CA, San Fran - Providian (credit cards) blames glitch for $millions in late fee overpayments; DA's office claims fraud : LUSENET : Grassroots Information Coordination Center (GICC) : One Thread

Providian Settlement Talks Ongoing - Rpt Updated 3:30 PM ET March 9, 2000

SAN FRANCISCO (Reuters) - The San Francisco district attorney's office and federal banking regulators are seeking a joint settlement of consumer fraud allegations against Providian Financial Corp.(PVN.N), boosting pressure on the credit card giant to resolve the case, the San Francisco Chronicle reported on Thursday.

Representatives of the D.A.'s office and the office of the Comptroller of the Currency met with Providian officials Monday to determine whether three-way talks were warranted, the Chronicle said.

Representatives of the two offices were not immediately available for comment.

Providian's stock fell about 30 percent last May after the San Francisco District Attorney's office announced it was investigating the banking company for unfair and deceptive business practices, following hundreds of consumer complaints.

On Thursday, Providian stock was trading up 7-1/2 at 68-1/2 a share at midday in New York Stock Exchange trading. That's down from a 52-week high of 136-3/16.

Lawyers for Providian customers have filed more than a dozen suits against the company, many of which criticized the company's alleged policy of charging late fees on payments that arrived on time. Other charges include charging consumers for credit insurance and other products they had not ordered, and providing deceptive information about interest rates.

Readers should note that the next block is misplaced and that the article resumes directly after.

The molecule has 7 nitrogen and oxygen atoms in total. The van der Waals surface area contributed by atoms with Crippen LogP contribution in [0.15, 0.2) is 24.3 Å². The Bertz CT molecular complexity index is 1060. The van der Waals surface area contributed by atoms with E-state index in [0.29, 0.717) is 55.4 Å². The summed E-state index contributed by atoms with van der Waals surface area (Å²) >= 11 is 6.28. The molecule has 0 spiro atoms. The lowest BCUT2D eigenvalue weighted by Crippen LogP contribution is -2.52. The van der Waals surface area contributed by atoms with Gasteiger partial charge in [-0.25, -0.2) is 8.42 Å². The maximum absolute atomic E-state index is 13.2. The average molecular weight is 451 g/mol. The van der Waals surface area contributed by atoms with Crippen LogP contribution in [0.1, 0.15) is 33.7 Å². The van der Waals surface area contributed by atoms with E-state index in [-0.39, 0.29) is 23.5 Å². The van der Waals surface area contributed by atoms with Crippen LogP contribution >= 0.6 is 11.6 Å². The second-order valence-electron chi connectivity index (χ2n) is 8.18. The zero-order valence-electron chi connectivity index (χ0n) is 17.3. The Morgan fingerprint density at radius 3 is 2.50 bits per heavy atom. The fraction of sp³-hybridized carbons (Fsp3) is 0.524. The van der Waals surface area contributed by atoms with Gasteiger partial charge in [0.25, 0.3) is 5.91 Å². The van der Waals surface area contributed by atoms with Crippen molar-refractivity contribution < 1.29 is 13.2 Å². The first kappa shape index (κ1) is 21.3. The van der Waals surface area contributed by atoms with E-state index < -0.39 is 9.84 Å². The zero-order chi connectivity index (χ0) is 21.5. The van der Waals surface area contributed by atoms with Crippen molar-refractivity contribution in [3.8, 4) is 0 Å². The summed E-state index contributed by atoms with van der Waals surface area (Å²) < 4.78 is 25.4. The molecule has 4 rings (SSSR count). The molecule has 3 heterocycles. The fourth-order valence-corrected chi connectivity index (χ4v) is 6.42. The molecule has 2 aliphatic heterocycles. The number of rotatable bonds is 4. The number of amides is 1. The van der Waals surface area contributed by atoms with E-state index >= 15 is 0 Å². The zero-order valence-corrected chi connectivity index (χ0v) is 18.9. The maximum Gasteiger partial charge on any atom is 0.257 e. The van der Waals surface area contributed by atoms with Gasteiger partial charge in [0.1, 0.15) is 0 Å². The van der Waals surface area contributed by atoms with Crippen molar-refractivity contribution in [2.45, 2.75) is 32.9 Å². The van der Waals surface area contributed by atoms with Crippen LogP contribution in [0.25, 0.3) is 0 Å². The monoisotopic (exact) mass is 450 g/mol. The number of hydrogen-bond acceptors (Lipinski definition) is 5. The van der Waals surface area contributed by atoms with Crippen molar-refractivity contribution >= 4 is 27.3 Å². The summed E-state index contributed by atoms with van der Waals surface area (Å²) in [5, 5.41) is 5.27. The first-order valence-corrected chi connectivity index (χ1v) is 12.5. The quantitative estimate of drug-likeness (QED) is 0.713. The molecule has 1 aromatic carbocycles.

Providian moved to address some of the complaints in July when it set aside $20 million to cover refunds after blaming a computer glitch for levying millions of dollars in improper late-payment charges.

Providian spokeswoman Laurie Cole said on Thursday the company is prohibited by law from commenting on discussions with bank regulators such as the comptroller's office.

But she did say discussions with the D.A.'s office were continuing and the company wanted to resolve the issue soon.

"Our goal from the outset has been to seek a broad resolution that's in the best interest of our customers, our shareholders and our employees. We're working diligently toward that goal," Cole told Reuters.

While Providian also faces investigation by the Connecticut district attorney and several consumer lawsuits seeking class-action status, financial analysts say the San Francisco and federal investigations are the most serious threat to the company.

By joining forces, the two have boosted pressure on Providian, offering the possibility of simultaneously resolving both cases but also threatening the bank with coordinated attack should the settlement talks fail, the Chronicle said.

If talks are fruitless, Providian could face everything from civil and even criminal charges to obligatory changes in company policy, court-ordered customer reimbursements and fines and personnel changes.

-- Lee Maloney (, March 09, 2000

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